Well, the official CO2 figure for the Prius is 104 g/km, which is equivalent to 62.8 mpg (although Toyota actually claim 65.7 – someone in Japan has their maths wrong there). Now DEFRA in their guidelines to the carbon offsetting quality standard (which is soon to be released) says that reported g/km “factors must be uplifted by 15% to take into account ‘real-world’ driving conditions”. This is not Prius-specific, but does admit that even the government doesn’t believe the CO2 figures they use to tax us on.

With this uplift, the Prius would now be at 119.6g/km (54.6 mpg) which on the face of it seems more reasonable. In independent tests the Toyota has also failed to live up to its claimed efficiency, with What Car (1) recording 52mpg, The Sunday Times (2) recorded 48.1 mpg on a long journey and owners typically reporting between 53 & 54mpg. This gives us a worst of 48.1mpg and a best of 54mpg. Translating that into CO2, that’s 121 to 136 g/km of CO2. So not bad, but still 16-31% higher than Toyota claim (104 g/km) and very misleading.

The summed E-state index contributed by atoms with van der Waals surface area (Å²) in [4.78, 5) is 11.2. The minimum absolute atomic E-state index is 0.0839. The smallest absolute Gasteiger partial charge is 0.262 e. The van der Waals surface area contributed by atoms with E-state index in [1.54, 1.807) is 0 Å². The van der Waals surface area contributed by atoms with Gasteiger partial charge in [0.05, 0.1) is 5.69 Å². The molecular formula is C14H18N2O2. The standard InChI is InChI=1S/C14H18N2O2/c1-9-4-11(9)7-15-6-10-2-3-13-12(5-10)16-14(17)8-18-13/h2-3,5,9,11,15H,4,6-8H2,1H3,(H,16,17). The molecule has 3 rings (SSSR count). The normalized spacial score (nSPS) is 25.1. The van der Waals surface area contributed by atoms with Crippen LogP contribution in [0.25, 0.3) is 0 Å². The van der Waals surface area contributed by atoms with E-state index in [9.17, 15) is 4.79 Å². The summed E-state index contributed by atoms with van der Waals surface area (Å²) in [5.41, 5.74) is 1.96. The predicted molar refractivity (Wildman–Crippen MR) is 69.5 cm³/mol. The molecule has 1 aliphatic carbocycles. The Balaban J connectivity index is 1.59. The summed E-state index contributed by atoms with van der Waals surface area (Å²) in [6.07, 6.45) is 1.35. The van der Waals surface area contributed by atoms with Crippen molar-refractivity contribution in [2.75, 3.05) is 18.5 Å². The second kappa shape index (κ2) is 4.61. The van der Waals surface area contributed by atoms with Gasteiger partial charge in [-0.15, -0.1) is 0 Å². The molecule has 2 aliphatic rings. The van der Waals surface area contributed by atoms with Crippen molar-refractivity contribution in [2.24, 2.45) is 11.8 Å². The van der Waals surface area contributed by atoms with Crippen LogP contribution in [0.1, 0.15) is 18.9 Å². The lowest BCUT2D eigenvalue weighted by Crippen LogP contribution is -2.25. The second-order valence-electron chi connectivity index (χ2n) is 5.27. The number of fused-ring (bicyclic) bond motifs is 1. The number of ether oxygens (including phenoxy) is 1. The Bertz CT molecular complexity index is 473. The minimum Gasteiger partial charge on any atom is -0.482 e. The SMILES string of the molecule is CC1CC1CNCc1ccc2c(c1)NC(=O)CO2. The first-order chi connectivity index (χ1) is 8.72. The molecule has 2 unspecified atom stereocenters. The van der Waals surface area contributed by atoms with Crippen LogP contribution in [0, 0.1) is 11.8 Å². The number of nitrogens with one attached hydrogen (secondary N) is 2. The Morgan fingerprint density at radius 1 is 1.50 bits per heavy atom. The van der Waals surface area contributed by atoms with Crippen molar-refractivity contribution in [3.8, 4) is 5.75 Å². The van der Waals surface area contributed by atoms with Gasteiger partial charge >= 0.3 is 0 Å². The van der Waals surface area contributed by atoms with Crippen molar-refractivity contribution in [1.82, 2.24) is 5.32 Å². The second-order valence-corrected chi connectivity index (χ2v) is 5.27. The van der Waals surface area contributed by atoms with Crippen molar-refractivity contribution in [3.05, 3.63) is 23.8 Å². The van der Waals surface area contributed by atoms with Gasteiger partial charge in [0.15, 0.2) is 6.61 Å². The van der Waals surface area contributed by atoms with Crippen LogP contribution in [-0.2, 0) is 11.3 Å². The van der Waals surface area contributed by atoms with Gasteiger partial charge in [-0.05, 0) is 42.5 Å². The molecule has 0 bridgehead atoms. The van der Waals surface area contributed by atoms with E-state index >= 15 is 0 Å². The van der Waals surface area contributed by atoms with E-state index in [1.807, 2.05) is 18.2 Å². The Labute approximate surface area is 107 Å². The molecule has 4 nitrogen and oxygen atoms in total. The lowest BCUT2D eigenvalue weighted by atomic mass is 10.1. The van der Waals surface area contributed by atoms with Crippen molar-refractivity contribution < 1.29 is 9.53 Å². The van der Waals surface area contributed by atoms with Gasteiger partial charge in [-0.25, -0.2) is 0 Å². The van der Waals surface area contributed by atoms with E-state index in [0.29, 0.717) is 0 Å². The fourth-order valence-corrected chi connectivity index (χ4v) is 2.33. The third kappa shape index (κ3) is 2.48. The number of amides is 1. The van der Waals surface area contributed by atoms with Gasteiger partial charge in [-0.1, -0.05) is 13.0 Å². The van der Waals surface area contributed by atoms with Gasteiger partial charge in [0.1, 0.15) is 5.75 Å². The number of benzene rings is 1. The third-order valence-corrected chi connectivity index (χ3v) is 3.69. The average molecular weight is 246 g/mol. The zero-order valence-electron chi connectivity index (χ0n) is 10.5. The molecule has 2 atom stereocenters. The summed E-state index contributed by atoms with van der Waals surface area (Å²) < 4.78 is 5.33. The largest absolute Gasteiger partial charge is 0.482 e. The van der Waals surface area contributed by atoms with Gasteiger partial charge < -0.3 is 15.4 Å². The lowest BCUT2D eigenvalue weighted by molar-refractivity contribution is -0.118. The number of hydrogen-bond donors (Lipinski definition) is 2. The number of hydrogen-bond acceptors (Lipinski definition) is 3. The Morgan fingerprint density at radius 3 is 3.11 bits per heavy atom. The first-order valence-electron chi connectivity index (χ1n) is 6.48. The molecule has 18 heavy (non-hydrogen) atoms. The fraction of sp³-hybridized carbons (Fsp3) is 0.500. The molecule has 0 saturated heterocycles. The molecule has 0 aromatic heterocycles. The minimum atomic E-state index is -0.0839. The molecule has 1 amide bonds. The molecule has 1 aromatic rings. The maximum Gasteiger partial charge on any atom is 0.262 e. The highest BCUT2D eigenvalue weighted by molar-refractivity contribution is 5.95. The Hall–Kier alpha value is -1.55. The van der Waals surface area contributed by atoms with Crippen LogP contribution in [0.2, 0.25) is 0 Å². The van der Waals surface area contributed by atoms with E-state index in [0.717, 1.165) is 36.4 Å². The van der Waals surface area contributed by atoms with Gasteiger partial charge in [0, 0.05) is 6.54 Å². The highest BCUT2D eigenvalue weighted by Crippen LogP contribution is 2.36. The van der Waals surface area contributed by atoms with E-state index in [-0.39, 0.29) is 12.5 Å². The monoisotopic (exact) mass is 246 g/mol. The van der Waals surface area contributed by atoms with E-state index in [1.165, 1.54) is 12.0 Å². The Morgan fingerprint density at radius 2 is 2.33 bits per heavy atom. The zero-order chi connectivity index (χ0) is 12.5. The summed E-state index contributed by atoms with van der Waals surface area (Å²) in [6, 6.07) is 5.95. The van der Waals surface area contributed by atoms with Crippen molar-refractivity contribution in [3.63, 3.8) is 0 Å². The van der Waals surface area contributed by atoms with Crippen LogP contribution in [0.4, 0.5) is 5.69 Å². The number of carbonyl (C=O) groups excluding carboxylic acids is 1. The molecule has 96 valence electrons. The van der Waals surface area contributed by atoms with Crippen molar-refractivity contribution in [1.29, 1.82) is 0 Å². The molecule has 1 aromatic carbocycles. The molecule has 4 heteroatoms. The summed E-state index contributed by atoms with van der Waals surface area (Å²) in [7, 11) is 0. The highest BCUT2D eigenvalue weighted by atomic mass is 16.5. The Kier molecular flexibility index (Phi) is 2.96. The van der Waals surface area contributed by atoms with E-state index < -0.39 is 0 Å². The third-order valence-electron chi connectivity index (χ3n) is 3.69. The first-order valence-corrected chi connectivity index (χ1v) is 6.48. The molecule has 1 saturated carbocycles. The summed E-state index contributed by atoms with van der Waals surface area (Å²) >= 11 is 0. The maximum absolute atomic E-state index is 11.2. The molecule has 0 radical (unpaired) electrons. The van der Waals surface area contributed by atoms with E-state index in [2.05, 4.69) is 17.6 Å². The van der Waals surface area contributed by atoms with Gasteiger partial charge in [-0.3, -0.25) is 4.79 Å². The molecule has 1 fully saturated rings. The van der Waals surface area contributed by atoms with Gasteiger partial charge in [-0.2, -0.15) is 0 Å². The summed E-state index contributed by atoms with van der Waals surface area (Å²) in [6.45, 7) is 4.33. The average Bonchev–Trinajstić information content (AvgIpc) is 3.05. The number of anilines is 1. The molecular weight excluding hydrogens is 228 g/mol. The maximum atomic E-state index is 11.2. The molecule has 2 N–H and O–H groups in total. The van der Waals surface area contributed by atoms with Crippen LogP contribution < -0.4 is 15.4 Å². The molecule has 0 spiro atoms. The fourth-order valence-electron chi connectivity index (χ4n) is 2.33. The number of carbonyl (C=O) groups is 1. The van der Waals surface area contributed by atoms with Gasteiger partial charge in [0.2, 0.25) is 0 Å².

It’s also worth remembering that a hybrid engine is only beneficial for lots of stop start driving. Running at constant speed there is no benefit over a normal engine, and in fact a disadvantage because you are carrying the extra weight of unused batteries and motor. It’s also worth noting that fuel consumption (and hence CO2) is all about your driving style and not what you drive. 91mpg was achieved by a chap called Will from Warwick Uni (3) in a VW polo Bluemotion, in excess of the claimed 74.3mpg and that included traffic on the M25. A Prius will also cost you more than an equivalent non-hybrid car, and the extra money you spend will take a long time to recoup (if ever). And if you were thinking about buying one to replace your old car, remember that means that somewhere another vehicle needs to be manufactured with all the raw materials that entails.